Starting 30 April, Spotify (SPOT) will be raising prices for several of its subscription plans for users in the UK. The price will hit new users immediately, while those who are already members have a one-month grace period.
That means existing subscribers will see an increase when they are billed for June.
The price for Spotify's student plan will be £5.99 ($8.33) per month instead of £4.99.
Those on the Duo plan, which lets two people sign up together and save, will pay £13.99 instead of £12.99. The price of its family plan, which allows up to six people to join for a discounted price, will go up from £14.99 to £16.99.
Spotify Premium members will continue to pay £9.99.
“With more than 70 million tracks and 2.2 million podcasts, Spotify continues to innovate and invest in providing our listeners with greater value than ever before, including the best audio content and user experience," the company said in a statement.
"We offer a variety of subscription plans tailored to our users’ needs, and we occasionally update our prices to reflect local macroeconomic factors and meet market demands while offering an unparalleled service."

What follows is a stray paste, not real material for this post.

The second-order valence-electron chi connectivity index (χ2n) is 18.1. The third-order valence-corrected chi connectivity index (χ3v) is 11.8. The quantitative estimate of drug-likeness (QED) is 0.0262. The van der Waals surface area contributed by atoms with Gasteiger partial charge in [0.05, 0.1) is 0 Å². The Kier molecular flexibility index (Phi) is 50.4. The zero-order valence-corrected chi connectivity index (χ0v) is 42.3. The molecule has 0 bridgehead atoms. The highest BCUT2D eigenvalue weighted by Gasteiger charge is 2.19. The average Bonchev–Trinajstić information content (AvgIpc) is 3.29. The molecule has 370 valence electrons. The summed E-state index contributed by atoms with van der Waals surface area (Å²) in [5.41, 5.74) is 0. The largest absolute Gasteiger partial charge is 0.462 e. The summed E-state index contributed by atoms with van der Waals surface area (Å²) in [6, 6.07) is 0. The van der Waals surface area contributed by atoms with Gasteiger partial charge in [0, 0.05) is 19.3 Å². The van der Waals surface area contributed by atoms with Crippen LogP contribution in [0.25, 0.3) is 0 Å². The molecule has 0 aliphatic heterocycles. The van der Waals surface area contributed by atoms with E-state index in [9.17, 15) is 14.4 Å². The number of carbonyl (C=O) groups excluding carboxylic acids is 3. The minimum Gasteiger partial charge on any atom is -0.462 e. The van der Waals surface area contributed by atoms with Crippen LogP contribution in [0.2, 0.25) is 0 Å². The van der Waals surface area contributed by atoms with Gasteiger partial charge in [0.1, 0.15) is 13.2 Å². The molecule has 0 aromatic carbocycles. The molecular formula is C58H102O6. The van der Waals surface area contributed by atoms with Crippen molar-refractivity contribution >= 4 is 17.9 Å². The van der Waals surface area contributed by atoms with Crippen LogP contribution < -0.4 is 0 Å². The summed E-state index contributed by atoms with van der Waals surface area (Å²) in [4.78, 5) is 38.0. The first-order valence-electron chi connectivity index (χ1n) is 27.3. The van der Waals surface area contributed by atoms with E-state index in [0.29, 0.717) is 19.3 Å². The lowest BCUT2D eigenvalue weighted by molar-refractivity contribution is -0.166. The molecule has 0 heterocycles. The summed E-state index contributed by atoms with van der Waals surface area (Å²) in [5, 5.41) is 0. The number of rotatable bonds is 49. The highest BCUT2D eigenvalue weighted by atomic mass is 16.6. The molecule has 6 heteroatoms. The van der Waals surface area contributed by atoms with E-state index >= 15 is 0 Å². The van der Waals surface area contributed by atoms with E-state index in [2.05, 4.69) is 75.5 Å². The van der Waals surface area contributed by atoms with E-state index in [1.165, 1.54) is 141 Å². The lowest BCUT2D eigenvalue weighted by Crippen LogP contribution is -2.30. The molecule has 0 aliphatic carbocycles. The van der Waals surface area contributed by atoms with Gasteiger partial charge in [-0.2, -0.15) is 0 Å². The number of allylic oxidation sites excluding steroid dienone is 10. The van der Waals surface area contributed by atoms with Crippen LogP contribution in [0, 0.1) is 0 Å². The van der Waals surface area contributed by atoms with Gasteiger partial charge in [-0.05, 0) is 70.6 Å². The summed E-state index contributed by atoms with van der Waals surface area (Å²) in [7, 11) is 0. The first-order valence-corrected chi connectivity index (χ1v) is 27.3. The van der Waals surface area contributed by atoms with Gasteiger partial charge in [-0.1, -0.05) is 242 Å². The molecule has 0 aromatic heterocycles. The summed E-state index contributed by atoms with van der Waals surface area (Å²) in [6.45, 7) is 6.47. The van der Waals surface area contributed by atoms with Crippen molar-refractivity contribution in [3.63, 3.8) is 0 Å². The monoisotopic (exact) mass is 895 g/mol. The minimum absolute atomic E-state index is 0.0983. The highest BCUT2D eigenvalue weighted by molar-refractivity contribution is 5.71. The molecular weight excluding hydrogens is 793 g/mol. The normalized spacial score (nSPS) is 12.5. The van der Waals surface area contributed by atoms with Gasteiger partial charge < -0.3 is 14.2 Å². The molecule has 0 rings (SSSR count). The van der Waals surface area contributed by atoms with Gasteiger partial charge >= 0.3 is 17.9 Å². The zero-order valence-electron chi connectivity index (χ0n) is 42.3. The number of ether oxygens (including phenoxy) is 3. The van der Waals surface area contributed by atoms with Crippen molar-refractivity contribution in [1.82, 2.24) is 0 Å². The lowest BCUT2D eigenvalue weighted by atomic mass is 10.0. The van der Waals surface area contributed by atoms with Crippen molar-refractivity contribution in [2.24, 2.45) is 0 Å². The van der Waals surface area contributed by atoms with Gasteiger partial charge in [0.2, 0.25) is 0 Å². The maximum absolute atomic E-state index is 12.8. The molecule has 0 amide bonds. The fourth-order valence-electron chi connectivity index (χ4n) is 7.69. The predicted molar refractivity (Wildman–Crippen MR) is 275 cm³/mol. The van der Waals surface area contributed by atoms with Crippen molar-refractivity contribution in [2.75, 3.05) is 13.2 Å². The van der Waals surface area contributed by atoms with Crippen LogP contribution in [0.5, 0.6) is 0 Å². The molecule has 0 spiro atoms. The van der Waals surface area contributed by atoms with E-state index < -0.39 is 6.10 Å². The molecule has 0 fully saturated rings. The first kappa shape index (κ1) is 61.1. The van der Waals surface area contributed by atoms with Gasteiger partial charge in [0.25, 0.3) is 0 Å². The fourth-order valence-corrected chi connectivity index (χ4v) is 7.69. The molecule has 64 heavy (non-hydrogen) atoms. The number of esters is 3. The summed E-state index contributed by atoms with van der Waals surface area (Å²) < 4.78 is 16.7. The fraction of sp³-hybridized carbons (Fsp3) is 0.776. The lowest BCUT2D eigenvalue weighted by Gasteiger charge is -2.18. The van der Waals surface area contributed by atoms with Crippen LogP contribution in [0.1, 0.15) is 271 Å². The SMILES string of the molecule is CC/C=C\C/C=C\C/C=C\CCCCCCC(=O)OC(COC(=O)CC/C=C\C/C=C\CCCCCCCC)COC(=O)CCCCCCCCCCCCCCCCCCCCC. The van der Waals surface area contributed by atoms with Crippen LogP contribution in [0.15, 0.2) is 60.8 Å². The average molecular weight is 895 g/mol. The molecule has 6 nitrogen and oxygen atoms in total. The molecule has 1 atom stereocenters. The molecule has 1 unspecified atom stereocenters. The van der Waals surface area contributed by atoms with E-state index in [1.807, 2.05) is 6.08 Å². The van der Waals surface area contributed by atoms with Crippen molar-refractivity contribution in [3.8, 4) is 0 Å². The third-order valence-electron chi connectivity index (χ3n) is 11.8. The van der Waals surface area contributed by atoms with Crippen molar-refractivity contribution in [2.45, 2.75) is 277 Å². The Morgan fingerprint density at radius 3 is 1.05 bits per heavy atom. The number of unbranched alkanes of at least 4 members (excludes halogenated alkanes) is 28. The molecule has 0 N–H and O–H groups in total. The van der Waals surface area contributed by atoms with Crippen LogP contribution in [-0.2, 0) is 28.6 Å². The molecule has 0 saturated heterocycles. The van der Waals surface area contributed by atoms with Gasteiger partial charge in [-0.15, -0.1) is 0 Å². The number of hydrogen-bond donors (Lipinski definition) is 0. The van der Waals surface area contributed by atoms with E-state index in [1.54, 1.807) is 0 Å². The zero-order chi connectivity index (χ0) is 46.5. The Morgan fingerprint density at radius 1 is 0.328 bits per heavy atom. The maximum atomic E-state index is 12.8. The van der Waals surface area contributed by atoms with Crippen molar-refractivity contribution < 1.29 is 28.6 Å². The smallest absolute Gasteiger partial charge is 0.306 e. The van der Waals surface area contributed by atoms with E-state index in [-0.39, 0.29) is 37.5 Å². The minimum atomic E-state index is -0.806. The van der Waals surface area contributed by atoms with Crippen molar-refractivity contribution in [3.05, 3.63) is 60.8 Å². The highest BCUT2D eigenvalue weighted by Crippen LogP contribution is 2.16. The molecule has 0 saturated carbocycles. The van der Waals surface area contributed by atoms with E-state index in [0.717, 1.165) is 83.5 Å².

Similar price increases have been announced for other European countries as well.
In the US, the price for Spotify family is increasing from $14.99 (£10.77) to $15.99 per month in the US. The prices for the rest of its services are not changing.
Back in February Spotify said it had 155 million premium subscribers and 345 million monthly active users, but it posted a loss of €125m (£108m, $151m) and reports said its average revenue per paying user fell by 8%.
Not long after, the company said it is planning a “sweeping expansion” that will see its music streaming service available in 85 new markets around the world as it aimed to make itself available to 1 billion more people.
But a report over the weekend in the Guardian said: "Spotify is expected to report this week a significant slowdown in the number of new subscribers in the first quarter, the latest pandemic winner to signal that the lockdown entertainment boom is over."